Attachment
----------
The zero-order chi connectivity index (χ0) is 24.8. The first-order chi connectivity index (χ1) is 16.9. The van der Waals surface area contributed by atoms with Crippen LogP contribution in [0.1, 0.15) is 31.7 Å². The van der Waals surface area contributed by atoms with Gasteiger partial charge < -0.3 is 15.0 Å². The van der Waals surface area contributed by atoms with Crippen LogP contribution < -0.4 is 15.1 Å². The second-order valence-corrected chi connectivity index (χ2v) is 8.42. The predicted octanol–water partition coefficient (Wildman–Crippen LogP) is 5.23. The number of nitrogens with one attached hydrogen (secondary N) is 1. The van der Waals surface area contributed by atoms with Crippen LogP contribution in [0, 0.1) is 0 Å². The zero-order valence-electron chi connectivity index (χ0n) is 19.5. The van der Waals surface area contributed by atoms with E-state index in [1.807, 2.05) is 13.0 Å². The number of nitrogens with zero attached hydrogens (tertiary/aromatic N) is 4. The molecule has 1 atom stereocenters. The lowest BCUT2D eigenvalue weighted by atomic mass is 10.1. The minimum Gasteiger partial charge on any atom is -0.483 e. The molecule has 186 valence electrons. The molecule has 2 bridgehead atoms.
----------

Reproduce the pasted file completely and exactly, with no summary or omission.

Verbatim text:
The zero-order chi connectivity index (χ0) is 24.8. The first-order chi connectivity index (χ1) is 16.9. The van der Waals surface area contributed by atoms with Crippen LogP contribution in [0.1, 0.15) is 31.7 Å². The van der Waals surface area contributed by atoms with Gasteiger partial charge < -0.3 is 15.0 Å². The van der Waals surface area contributed by atoms with Crippen LogP contribution < -0.4 is 15.1 Å². The second-order valence-corrected chi connectivity index (χ2v) is 8.42. The predicted octanol–water partition coefficient (Wildman–Crippen LogP) is 5.23. The number of nitrogens with one attached hydrogen (secondary N) is 1. The van der Waals surface area contributed by atoms with Crippen LogP contribution in [0, 0.1) is 0 Å². The zero-order valence-electron chi connectivity index (χ0n) is 19.5. The van der Waals surface area contributed by atoms with E-state index in [1.807, 2.05) is 13.0 Å². The number of nitrogens with zero attached hydrogens (tertiary/aromatic N) is 4. The molecule has 1 atom stereocenters. The lowest BCUT2D eigenvalue weighted by atomic mass is 10.1. The minimum Gasteiger partial charge on any atom is -0.483 e. The molecule has 186 valence electrons. The molecule has 2 bridgehead atoms.